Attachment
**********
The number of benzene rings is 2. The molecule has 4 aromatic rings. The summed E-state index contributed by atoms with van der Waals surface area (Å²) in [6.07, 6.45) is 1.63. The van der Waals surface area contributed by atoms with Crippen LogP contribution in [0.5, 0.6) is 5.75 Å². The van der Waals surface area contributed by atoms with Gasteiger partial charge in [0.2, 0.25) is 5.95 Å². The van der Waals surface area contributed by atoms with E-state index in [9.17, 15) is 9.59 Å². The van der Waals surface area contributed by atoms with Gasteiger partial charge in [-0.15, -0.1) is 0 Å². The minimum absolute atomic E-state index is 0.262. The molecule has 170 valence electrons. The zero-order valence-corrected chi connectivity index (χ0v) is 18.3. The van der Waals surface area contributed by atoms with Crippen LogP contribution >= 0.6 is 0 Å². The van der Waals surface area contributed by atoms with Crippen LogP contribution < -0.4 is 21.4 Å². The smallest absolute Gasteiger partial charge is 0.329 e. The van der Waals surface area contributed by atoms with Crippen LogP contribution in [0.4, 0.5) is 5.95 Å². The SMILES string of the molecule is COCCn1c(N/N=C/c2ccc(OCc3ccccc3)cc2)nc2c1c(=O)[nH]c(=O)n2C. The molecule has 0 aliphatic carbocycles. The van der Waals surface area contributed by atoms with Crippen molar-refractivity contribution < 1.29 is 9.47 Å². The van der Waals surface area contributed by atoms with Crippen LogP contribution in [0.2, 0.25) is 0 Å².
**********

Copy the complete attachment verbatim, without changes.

The number of benzene rings is 2. The molecule has 4 aromatic rings. The summed E-state index contributed by atoms with van der Waals surface area (Å²) in [6.07, 6.45) is 1.63. The van der Waals surface area contributed by atoms with Crippen LogP contribution in [0.5, 0.6) is 5.75 Å². The van der Waals surface area contributed by atoms with Gasteiger partial charge in [0.2, 0.25) is 5.95 Å². The van der Waals surface area contributed by atoms with E-state index in [9.17, 15) is 9.59 Å². The van der Waals surface area contributed by atoms with Gasteiger partial charge in [-0.15, -0.1) is 0 Å². The minimum absolute atomic E-state index is 0.262. The molecule has 170 valence electrons. The zero-order valence-corrected chi connectivity index (χ0v) is 18.3. The van der Waals surface area contributed by atoms with Crippen LogP contribution >= 0.6 is 0 Å². The van der Waals surface area contributed by atoms with Crippen LogP contribution < -0.4 is 21.4 Å². The smallest absolute Gasteiger partial charge is 0.329 e. The van der Waals surface area contributed by atoms with Crippen LogP contribution in [0.4, 0.5) is 5.95 Å². The SMILES string of the molecule is COCCn1c(N/N=C/c2ccc(OCc3ccccc3)cc2)nc2c1c(=O)[nH]c(=O)n2C. The molecule has 0 aliphatic carbocycles. The van der Waals surface area contributed by atoms with Crippen molar-refractivity contribution < 1.29 is 9.47 Å². The van der Waals surface area contributed by atoms with Crippen LogP contribution in [0.2, 0.25) is 0 Å².